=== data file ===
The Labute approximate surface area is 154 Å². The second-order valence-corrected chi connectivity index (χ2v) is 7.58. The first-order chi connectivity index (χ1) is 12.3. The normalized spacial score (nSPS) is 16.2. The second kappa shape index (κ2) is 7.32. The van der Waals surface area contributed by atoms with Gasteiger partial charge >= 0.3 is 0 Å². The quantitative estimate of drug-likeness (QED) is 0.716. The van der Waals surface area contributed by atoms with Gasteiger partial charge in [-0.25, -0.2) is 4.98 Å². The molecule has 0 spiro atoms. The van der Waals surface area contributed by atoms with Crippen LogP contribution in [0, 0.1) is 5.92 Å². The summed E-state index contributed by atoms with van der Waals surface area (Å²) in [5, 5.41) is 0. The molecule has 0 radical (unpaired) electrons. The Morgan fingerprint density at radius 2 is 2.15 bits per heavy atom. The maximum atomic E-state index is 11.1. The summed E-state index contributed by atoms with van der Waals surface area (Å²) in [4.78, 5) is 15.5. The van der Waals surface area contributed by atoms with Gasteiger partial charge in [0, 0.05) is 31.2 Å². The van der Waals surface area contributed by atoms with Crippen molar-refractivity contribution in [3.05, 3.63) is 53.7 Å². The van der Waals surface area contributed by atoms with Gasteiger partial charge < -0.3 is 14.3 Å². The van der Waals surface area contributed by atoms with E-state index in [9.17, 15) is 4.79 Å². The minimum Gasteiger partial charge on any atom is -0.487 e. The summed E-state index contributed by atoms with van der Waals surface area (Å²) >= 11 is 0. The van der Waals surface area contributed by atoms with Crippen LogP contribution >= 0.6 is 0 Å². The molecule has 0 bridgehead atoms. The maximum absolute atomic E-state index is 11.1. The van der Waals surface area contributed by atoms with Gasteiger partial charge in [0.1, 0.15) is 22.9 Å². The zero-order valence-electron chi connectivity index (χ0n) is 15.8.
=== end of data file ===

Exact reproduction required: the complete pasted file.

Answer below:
The Labute approximate surface area is 154 Å². The second-order valence-corrected chi connectivity index (χ2v) is 7.58. The first-order chi connectivity index (χ1) is 12.3. The normalized spacial score (nSPS) is 16.2. The second kappa shape index (κ2) is 7.32. The van der Waals surface area contributed by atoms with Gasteiger partial charge >= 0.3 is 0 Å². The quantitative estimate of drug-likeness (QED) is 0.716. The van der Waals surface area contributed by atoms with Gasteiger partial charge in [-0.25, -0.2) is 4.98 Å². The molecule has 0 spiro atoms. The van der Waals surface area contributed by atoms with Crippen LogP contribution in [0, 0.1) is 5.92 Å². The summed E-state index contributed by atoms with van der Waals surface area (Å²) in [5, 5.41) is 0. The molecule has 0 radical (unpaired) electrons. The Morgan fingerprint density at radius 2 is 2.15 bits per heavy atom. The maximum atomic E-state index is 11.1. The summed E-state index contributed by atoms with van der Waals surface area (Å²) in [4.78, 5) is 15.5. The van der Waals surface area contributed by atoms with Gasteiger partial charge in [0, 0.05) is 31.2 Å². The van der Waals surface area contributed by atoms with Crippen molar-refractivity contribution in [3.05, 3.63) is 53.7 Å². The van der Waals surface area contributed by atoms with Gasteiger partial charge < -0.3 is 14.3 Å². The van der Waals surface area contributed by atoms with E-state index in [9.17, 15) is 4.79 Å². The minimum Gasteiger partial charge on any atom is -0.487 e. The summed E-state index contributed by atoms with van der Waals surface area (Å²) >= 11 is 0. The van der Waals surface area contributed by atoms with Crippen LogP contribution >= 0.6 is 0 Å². The molecule has 0 bridgehead atoms. The maximum absolute atomic E-state index is 11.1. The van der Waals surface area contributed by atoms with Gasteiger partial charge in [0.1, 0.15) is 22.9 Å². The zero-order valence-electron chi connectivity index (χ0n) is 15.8.